Yes, it allows you to live your American Dream, if only for a fraction of the time you’d hoped. I don’t know Conan O’Brien even a little, but just from his graceful exit I would confidently bet that the next phase of his American Dream is right around the corner. And it will eclipse his expectations in unforeseen ways.

That might be worth tuning in to see.

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Here is an article from ChannelWeb.

“Looking for glimmers of hope for a near-term economic recovery? Well, Microsoft (NSDQ:MSFT) Chairman Bill Gates isn’t going to sugar coat things for you.

In a Monday morning interview on Good Morning America, Gates suggested that the smoldering effects of the worst recession in decades will continue to impact the economy for the foreseeable future. “When you have a financial crisis like that, it’s years of digging out,” Gates said in the interview.

Although there have been signs of economic improvement in recent months, as well as a collective sense of optimism in the IT industry that spending could rebound this year, there’s little concrete evidence to indicate that this is anything more than wishful thinking. And if unemployment remains high, the dreaded ‘S’ word — stagflation — could begin to creep into discussions about the economy.

Gates said even when the economy does improve the government will have to institute systemic changes in order for any real rebound to take root. “The budget’s very, very out of balance and even as the economy comes back, without changes in tax and entitlement policies, it won’t get back into balance. And at some point, financial markets will look at that and it will cause problems,” Gates told Good Morning America.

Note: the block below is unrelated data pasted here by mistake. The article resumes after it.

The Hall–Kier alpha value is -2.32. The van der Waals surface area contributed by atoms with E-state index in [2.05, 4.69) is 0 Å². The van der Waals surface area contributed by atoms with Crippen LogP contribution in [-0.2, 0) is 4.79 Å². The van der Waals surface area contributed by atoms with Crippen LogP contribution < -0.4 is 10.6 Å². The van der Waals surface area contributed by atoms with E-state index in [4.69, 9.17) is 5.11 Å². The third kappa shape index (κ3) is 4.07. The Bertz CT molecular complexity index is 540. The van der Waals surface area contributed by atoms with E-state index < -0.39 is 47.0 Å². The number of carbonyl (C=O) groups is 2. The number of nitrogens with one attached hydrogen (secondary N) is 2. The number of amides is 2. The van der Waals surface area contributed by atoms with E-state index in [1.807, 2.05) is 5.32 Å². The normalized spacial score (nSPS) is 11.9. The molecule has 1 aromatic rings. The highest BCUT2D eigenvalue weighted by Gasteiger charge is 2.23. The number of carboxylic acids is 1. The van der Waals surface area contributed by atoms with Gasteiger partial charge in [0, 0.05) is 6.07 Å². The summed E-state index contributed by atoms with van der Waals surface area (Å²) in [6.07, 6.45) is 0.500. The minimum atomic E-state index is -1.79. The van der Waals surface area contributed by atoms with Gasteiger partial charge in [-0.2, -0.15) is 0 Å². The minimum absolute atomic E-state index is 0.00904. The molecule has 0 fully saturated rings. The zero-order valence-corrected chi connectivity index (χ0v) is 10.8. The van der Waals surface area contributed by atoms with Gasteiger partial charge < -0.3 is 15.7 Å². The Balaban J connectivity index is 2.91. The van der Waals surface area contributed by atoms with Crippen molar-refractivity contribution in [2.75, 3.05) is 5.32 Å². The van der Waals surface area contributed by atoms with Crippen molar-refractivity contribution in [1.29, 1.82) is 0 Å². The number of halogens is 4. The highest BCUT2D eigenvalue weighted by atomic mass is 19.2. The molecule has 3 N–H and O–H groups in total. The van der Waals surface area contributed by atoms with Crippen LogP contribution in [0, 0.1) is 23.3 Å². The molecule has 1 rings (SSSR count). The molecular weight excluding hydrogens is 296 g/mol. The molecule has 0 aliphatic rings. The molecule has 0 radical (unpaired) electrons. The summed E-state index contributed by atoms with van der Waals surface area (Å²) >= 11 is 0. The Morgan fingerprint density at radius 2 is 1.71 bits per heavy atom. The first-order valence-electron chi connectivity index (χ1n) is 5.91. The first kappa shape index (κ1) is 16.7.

Gates’ struck a similar chord last week in his annual letter from the Bill and Melinda Gates Foundation. “Although the acute financial crisis is over, the economy is still weak, and the world will spend a lot of years undoing the damage, which includes lingering unemployment and huge government deficits and debts at record levels,” Gates wrote in the letter.

Of course, none of this is fundamentally different from what Gates and Microsoft CEO Steve Ballmer have been saying about the economy since it began tanking in September 2008. Ballmer has presided over several of the weakest quarters in Microsoft’s history, and on several occasions has called the economic situation “the toughest Microsoft has ever faced.”

Read the whole article here.

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Here is an interesting article from The Economist.

“BEIJING recently suffered its lowest temperature in 59 years, but the economy is sweltering. Figures published on Thursday January 21st showed that real GDP grew by 10.7% year on year in the fourth quarter. Industrial production jumped by 18.5% in the year to December, while retail sales increased by 17.5%, boosted by government subsidies and tax cuts on purchases of cars and appliances. In real terms, the rise in retail sales last year was the biggest for over two decades.

A year ago many economists were fretting about unemployment and deflation. Now, with indecent haste, they have shifted to worrying that the Chinese economy is overheating and inflation is taking off. The 12-month rate of consumer-price inflation rose to 1.9% in December, an abrupt change from July when prices were 1.8% lower than a year before.

The recent rise in inflation was caused mainly by higher food prices as a result of severe winter weather in northern China. In many cities, fresh-vegetable prices have more than doubled in the past two months. But Helen Qiao and Yu Song at Goldman Sachs argue that it is not just food prices that risk pushing up inflation: the economy is starting to exceed its speed limit. If, as China bears contend, the economy had massive overcapacity, there would be little to worry about: excess supply would hold down prices. But bottlenecks are already appearing. Some provinces report electricity shortages and stocks of coal are low. The labour market is also tightening, forcing firms to pay higher wages.”

Read the full article here.